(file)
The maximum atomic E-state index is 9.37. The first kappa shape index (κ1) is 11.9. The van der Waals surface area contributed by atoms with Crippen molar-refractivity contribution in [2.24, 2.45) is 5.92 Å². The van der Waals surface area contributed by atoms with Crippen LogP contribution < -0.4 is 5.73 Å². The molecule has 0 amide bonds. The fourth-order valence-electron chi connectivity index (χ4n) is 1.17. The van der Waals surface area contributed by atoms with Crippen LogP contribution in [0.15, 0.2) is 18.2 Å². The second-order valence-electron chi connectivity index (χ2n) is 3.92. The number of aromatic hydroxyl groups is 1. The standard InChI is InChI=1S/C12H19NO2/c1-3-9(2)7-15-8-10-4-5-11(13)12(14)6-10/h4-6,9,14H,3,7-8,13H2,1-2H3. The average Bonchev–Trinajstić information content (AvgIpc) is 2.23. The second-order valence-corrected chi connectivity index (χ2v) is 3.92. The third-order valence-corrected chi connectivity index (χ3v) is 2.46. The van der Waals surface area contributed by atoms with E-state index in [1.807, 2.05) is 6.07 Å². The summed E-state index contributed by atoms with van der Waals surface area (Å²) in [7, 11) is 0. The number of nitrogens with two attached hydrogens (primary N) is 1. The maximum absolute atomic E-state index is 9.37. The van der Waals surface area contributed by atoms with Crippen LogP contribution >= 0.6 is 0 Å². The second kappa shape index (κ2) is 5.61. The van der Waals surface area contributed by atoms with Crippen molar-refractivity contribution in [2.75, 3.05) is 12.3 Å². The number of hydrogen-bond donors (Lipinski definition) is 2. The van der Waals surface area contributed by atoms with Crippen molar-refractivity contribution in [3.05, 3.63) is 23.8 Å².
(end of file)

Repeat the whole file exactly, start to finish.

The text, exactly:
The maximum atomic E-state index is 9.37. The first kappa shape index (κ1) is 11.9. The van der Waals surface area contributed by atoms with Crippen molar-refractivity contribution in [2.24, 2.45) is 5.92 Å². The van der Waals surface area contributed by atoms with Crippen LogP contribution < -0.4 is 5.73 Å². The molecule has 0 amide bonds. The fourth-order valence-electron chi connectivity index (χ4n) is 1.17. The van der Waals surface area contributed by atoms with Crippen LogP contribution in [0.15, 0.2) is 18.2 Å². The second-order valence-electron chi connectivity index (χ2n) is 3.92. The number of aromatic hydroxyl groups is 1. The standard InChI is InChI=1S/C12H19NO2/c1-3-9(2)7-15-8-10-4-5-11(13)12(14)6-10/h4-6,9,14H,3,7-8,13H2,1-2H3. The average Bonchev–Trinajstić information content (AvgIpc) is 2.23. The second-order valence-corrected chi connectivity index (χ2v) is 3.92. The third-order valence-corrected chi connectivity index (χ3v) is 2.46. The van der Waals surface area contributed by atoms with E-state index in [1.807, 2.05) is 6.07 Å². The summed E-state index contributed by atoms with van der Waals surface area (Å²) in [7, 11) is 0. The number of nitrogens with two attached hydrogens (primary N) is 1. The maximum absolute atomic E-state index is 9.37. The van der Waals surface area contributed by atoms with Crippen LogP contribution >= 0.6 is 0 Å². The second kappa shape index (κ2) is 5.61. The van der Waals surface area contributed by atoms with Crippen molar-refractivity contribution in [2.75, 3.05) is 12.3 Å². The number of hydrogen-bond donors (Lipinski definition) is 2. The van der Waals surface area contributed by atoms with Crippen molar-refractivity contribution in [3.05, 3.63) is 23.8 Å².